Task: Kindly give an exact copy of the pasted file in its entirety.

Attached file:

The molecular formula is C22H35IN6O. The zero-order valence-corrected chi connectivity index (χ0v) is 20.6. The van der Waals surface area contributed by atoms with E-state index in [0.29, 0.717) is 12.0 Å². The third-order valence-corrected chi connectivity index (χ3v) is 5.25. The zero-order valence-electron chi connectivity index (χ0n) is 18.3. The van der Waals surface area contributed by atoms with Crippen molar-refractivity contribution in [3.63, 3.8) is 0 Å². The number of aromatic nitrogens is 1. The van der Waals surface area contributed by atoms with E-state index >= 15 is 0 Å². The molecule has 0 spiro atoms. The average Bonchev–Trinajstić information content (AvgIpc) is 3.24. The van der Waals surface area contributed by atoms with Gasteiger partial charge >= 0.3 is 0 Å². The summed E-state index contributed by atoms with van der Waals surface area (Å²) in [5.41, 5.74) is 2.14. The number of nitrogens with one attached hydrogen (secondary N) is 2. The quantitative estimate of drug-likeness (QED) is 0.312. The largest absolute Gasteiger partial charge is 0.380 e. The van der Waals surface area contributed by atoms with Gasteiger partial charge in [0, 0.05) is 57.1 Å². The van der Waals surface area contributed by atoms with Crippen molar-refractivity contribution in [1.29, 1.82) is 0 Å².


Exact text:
The molecular formula is C22H35IN6O. The zero-order valence-corrected chi connectivity index (χ0v) is 20.6. The van der Waals surface area contributed by atoms with E-state index in [0.29, 0.717) is 12.0 Å². The third-order valence-corrected chi connectivity index (χ3v) is 5.25. The zero-order valence-electron chi connectivity index (χ0n) is 18.3. The van der Waals surface area contributed by atoms with Crippen molar-refractivity contribution in [3.63, 3.8) is 0 Å². The number of aromatic nitrogens is 1. The van der Waals surface area contributed by atoms with E-state index >= 15 is 0 Å². The molecule has 0 spiro atoms. The average Bonchev–Trinajstić information content (AvgIpc) is 3.24. The van der Waals surface area contributed by atoms with Gasteiger partial charge >= 0.3 is 0 Å². The summed E-state index contributed by atoms with van der Waals surface area (Å²) in [5.41, 5.74) is 2.14. The number of nitrogens with one attached hydrogen (secondary N) is 2. The quantitative estimate of drug-likeness (QED) is 0.312. The largest absolute Gasteiger partial charge is 0.380 e. The van der Waals surface area contributed by atoms with Gasteiger partial charge in [0, 0.05) is 57.1 Å². The van der Waals surface area contributed by atoms with Crippen molar-refractivity contribution in [1.29, 1.82) is 0 Å².